Safety Culture and Concrete Pumpers: A Successful Mix
Concrete Pumping

Safety Culture and Concrete Pumpers: A Successful Mix

According to the National Safety Council (NSC), a “near miss” is an unplanned event that did not result in injury, illness, or damage, but had the potential to do so.

As the NSC additionally points out, a faulty process or management system is invariably the root cause for the increased risk that leads to the near miss, and should ultimately be the focus of improvement. 

It’s not just about systems, though. As is so often be the case with safety, it comes down to culture. And in this particular case, how can your safety culture keep near misses at the forefront of an ongoing conversation that leads to accident prevention?  

Keys to Creating an Effective Safety Culture 

A company’s culture should proactively seek to identify and control hazards, which certainly reduces risk, but a well-executed program goes beyond that. Here are some ways to integrate consistent practices and ultimately work toward a well-established safety culture and safety program at your concrete pumping operation.

  • Hazard Identification: Just the Start

A good starting point is making a practice out of collecting near-miss reports. It allows hazards to be appropriately identified and thus thoroughly investigated, and the root causes can and should be determined in order to implement appropriate controls.    

  • Get Everyone On Board 

I’ve said it time and again: employee participation is especially crucial to a successful near-miss program. Everyone at your organization has to be involved, from the corner office to the job site and the many places in between. After all, it’s mostly your employees that experience and report these incidents—so it makes sense that they should be trained on how to properly identify and recognize potential hazards.

But it’s not just on the employees—those same workers must also feel confident that the entire organization is on the same page and equally committed to said program. Which leads to our next point: 

  • Make Sure Management is Executing

Employers want to both know and believe that their employer is committed to any program set forth, but especially safety. It’s incumbent on management to make sure that not only is the program implemented efficiently, but articulated in a way that makes sense to employees within every layer of the organization, and adapted accordingly.  

  • Establish a See Something, Say Something Mentality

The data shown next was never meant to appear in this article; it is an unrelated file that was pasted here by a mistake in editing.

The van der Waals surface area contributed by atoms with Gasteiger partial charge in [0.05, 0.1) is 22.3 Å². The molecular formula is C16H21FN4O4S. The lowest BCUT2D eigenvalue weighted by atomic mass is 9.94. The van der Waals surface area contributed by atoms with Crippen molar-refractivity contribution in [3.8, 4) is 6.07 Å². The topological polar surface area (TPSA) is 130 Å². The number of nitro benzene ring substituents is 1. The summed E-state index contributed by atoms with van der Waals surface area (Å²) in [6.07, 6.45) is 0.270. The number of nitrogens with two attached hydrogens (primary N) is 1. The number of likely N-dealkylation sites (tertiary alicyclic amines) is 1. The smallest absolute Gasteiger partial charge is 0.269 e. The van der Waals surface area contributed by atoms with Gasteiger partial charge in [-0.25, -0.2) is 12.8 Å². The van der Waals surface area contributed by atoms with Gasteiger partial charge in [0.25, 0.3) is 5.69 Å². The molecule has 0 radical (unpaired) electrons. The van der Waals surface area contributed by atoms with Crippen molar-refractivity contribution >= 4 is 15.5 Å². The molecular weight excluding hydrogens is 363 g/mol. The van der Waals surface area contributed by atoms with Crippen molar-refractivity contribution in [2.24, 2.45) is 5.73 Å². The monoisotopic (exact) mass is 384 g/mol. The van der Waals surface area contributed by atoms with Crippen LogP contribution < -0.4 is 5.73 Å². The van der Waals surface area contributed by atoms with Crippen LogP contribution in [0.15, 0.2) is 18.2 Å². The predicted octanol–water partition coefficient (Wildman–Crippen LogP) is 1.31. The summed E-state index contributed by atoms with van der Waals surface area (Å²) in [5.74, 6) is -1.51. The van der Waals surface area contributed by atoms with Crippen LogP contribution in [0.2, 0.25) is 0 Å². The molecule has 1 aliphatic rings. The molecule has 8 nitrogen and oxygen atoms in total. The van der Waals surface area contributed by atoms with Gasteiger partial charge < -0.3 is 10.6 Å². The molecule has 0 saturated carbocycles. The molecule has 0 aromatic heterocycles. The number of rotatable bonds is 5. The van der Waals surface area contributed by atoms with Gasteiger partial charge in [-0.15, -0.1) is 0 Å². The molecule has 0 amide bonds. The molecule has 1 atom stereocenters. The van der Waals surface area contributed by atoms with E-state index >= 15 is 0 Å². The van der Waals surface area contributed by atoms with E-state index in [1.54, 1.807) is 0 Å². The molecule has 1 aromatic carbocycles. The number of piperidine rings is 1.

Any number of safety risks exist within and around a concrete-pumping jobsite—from pump-truck boom placement (power lines) to scaffoldings and similar buildings/structures to outrigger pads, ground pressure, concrete mix quality, proper hose application, and more.

The vast possibilities for safety challenges in the concrete pumping environment lead to a  crucial question: what protocols do you have established with your teams to promote a “see something, say something” mentality? And how does your safety & loss-prevention plan support that culture—using telematics to coach minor infractions?

This is one of those process- and system-related questions that’s even more important than it seems. Think of safety culture as a building. Buildings are only as strong as their foundations, and at the very start of any safety culture are the attitudes which guide your employees and workers. If you’ve got a team that alerts management to issues (which are essentially threats and hazards yet to be activated, and therefore potential near misses) then you’re stopping problems before they arise

See something, say something is really just being proactive. 

  • Incentivize

We all know rewards make results. Make sure you approach incentivizing as intelligently as you can. Think about the way you reward good behavior. How often are you reviewing employee habits and trends and responding? Make sure the criteria make sense. Is it fair? Are rewards tangible? 

Consider too that everything is part of the same package. The way you reward positive behaviors—your overall organizational approach—parallels with other elements of safety culture like consistent safety meetings and reviews. You need to consider: who is attending, when and where are these meetings held, are the topics relatable?

At the end of the day, a well-organized, developed, and implemented safety culture will greatly reduce potential hazards and risk, and in turn, create a collaborative environment where workers feel committed to not just job site success, but the long-term viability of the company they work for.   

Unfortunately, it doesn’t take much digging to find an assortment of companies across the industry space that found themselves at the mercy of a claim because their safety activities were reactive versus proactive—across all layers of the business. 

Too many organizations wait for losses to occur before taking the necessary steps that would have prevented the loss in the first place. Don’t let yours be one of them.